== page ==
From Middle English manslaȝter, manslauter, equivalent to man + slaughter, or taken as an adaptation of Old English mannslieht, mannsleaht (“homicide”), from mann (“man, person”) + slieht, sleaht (“stroke, slaying”), see manslaught. Cognate with Scots manslauchter (“homicide”). Compare also Old Frisian monslaga (“murder”).
- (obsolete) The slaying of a human being.
- 1930, Pickthall, Marmaduke, “surah 5, verse 32”, in 'The Meaning of the Glorious Koran':
- For that cause We decreed for the Children of Israel that whosoever killeth a human being for other than manslaughter or corruption in the earth, it shall be as if he had killed all mankind, and whoso saveth the life of one, it shall be as if he had saved the life of all mankind.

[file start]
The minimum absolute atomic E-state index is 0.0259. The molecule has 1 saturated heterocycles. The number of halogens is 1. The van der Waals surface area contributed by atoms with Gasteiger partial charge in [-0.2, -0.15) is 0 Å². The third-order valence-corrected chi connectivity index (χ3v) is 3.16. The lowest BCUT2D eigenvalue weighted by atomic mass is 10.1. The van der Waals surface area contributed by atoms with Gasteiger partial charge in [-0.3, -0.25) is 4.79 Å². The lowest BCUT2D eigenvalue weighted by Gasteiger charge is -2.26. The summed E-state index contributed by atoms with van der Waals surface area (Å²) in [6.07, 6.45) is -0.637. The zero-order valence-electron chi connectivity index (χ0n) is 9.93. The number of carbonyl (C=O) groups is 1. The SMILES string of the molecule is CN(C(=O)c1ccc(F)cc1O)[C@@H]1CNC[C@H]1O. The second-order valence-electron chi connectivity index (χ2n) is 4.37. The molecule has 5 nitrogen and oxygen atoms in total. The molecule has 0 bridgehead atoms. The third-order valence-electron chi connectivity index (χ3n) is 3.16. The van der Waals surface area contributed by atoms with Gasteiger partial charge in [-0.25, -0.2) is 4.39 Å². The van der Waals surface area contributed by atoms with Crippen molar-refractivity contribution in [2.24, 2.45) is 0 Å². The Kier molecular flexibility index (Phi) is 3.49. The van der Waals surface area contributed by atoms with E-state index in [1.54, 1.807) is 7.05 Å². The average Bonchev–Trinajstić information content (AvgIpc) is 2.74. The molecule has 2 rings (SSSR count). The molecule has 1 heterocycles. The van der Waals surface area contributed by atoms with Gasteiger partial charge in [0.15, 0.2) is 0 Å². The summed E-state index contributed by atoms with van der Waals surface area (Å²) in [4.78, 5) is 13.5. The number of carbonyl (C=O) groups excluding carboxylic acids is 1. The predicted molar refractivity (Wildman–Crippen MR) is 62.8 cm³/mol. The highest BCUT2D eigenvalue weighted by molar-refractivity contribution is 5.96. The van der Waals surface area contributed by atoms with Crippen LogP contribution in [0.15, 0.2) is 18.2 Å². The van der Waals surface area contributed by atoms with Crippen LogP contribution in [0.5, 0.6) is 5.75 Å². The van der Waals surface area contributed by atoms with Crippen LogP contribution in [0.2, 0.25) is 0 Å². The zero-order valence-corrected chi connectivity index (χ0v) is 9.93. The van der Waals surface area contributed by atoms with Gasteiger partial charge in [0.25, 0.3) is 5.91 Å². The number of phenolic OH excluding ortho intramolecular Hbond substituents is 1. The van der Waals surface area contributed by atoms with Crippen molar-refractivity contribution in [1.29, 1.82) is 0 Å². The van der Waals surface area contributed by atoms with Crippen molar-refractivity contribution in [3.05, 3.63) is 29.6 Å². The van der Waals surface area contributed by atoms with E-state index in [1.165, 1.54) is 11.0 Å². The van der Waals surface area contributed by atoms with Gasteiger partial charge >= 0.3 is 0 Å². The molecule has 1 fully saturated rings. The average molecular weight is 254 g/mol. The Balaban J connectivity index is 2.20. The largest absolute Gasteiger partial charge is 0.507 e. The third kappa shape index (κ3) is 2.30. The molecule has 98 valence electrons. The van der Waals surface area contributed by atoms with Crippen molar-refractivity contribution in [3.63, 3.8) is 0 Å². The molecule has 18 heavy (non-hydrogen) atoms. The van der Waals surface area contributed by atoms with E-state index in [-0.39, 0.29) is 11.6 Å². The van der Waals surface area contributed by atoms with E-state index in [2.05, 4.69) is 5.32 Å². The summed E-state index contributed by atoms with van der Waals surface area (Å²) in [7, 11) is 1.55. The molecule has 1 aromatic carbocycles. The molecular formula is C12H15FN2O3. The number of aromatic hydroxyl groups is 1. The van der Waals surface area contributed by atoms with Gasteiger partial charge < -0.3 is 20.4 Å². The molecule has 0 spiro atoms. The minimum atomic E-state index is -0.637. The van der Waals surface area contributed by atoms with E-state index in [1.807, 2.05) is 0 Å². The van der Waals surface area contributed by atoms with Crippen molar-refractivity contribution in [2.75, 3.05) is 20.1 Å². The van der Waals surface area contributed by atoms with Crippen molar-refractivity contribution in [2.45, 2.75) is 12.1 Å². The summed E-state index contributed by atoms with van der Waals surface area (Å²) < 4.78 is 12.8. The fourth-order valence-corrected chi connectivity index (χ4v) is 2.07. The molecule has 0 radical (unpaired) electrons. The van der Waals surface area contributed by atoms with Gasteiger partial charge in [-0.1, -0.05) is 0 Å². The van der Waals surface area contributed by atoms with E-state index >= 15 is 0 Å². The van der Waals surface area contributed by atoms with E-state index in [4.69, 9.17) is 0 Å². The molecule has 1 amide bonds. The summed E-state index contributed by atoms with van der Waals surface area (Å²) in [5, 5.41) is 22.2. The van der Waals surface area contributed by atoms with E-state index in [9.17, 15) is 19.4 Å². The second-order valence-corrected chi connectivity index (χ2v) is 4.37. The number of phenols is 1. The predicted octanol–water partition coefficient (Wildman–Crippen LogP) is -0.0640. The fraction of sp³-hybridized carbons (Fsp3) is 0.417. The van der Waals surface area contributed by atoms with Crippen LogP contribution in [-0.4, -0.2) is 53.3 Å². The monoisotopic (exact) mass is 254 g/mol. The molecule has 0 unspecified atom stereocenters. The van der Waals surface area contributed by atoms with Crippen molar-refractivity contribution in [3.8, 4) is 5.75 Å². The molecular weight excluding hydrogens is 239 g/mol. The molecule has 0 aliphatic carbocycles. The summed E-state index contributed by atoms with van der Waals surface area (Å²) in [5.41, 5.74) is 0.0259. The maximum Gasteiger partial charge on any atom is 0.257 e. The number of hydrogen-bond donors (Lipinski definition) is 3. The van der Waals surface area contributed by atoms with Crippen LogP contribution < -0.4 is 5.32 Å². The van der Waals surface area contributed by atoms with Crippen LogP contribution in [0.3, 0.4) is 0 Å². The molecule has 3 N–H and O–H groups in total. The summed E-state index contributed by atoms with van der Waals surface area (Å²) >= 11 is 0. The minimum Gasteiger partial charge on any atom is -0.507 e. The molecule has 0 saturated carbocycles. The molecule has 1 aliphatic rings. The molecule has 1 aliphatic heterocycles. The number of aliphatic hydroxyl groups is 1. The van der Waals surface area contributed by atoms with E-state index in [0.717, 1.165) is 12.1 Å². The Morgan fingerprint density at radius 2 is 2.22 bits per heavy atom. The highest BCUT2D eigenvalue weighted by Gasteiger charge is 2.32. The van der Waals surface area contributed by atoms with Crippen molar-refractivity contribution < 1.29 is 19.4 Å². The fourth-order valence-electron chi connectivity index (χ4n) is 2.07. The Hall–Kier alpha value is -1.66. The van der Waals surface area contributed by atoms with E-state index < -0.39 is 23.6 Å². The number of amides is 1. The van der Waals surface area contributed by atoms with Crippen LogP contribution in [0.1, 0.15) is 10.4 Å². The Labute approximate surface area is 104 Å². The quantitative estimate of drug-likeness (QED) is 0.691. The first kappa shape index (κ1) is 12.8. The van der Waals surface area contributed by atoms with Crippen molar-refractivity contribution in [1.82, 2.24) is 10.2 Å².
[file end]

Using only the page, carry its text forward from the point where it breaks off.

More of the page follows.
- (law) The unlawful killing of a human, either in negligence or incidentally to the commission of some unlawful act, but without specific malice, or upon a sudden excitement of anger.